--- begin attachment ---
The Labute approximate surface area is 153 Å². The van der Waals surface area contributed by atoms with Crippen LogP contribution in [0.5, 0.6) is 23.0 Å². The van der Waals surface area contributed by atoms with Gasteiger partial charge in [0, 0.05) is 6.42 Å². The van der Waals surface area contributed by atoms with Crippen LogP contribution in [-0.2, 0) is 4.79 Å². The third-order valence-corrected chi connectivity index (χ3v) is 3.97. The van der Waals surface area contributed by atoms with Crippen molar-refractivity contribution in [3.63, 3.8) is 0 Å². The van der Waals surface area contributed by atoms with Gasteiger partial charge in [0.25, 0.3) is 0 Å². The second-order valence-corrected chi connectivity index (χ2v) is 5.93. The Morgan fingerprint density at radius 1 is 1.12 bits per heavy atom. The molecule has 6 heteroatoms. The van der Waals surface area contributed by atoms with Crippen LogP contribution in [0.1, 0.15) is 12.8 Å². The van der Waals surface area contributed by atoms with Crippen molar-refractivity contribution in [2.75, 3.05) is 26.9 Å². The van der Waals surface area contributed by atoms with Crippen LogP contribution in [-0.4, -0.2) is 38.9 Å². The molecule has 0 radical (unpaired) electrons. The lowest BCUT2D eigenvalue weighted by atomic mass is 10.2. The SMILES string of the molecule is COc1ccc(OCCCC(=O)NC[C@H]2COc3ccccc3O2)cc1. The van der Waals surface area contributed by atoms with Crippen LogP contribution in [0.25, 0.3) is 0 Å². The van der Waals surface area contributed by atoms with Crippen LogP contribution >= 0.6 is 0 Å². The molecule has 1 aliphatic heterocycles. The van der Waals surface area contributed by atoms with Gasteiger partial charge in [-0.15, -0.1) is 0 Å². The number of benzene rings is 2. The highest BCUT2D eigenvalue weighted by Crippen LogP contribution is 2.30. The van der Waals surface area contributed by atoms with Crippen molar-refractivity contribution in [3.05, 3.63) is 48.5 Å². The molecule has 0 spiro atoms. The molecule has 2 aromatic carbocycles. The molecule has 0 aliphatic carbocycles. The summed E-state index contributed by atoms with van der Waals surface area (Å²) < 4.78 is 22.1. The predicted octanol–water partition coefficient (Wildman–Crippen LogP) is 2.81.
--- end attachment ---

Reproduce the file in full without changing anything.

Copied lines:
The Labute approximate surface area is 153 Å². The van der Waals surface area contributed by atoms with Crippen LogP contribution in [0.5, 0.6) is 23.0 Å². The van der Waals surface area contributed by atoms with Gasteiger partial charge in [0, 0.05) is 6.42 Å². The van der Waals surface area contributed by atoms with Crippen LogP contribution in [-0.2, 0) is 4.79 Å². The third-order valence-corrected chi connectivity index (χ3v) is 3.97. The van der Waals surface area contributed by atoms with Crippen molar-refractivity contribution in [3.63, 3.8) is 0 Å². The van der Waals surface area contributed by atoms with Gasteiger partial charge in [0.25, 0.3) is 0 Å². The second-order valence-corrected chi connectivity index (χ2v) is 5.93. The Morgan fingerprint density at radius 1 is 1.12 bits per heavy atom. The molecule has 6 heteroatoms. The van der Waals surface area contributed by atoms with Crippen LogP contribution in [0.1, 0.15) is 12.8 Å². The van der Waals surface area contributed by atoms with Crippen molar-refractivity contribution in [2.75, 3.05) is 26.9 Å². The van der Waals surface area contributed by atoms with Crippen LogP contribution in [-0.4, -0.2) is 38.9 Å². The molecule has 0 radical (unpaired) electrons. The lowest BCUT2D eigenvalue weighted by atomic mass is 10.2. The SMILES string of the molecule is COc1ccc(OCCCC(=O)NC[C@H]2COc3ccccc3O2)cc1. The van der Waals surface area contributed by atoms with Crippen LogP contribution in [0.25, 0.3) is 0 Å². The van der Waals surface area contributed by atoms with Crippen LogP contribution >= 0.6 is 0 Å². The molecule has 1 aliphatic heterocycles. The van der Waals surface area contributed by atoms with Gasteiger partial charge in [-0.15, -0.1) is 0 Å². The number of benzene rings is 2. The highest BCUT2D eigenvalue weighted by Crippen LogP contribution is 2.30. The van der Waals surface area contributed by atoms with Crippen molar-refractivity contribution in [3.05, 3.63) is 48.5 Å². The molecule has 0 spiro atoms. The molecule has 2 aromatic carbocycles. The molecule has 0 aliphatic carbocycles. The summed E-state index contributed by atoms with van der Waals surface area (Å²) < 4.78 is 22.1. The predicted octanol–water partition coefficient (Wildman–Crippen LogP) is 2.81.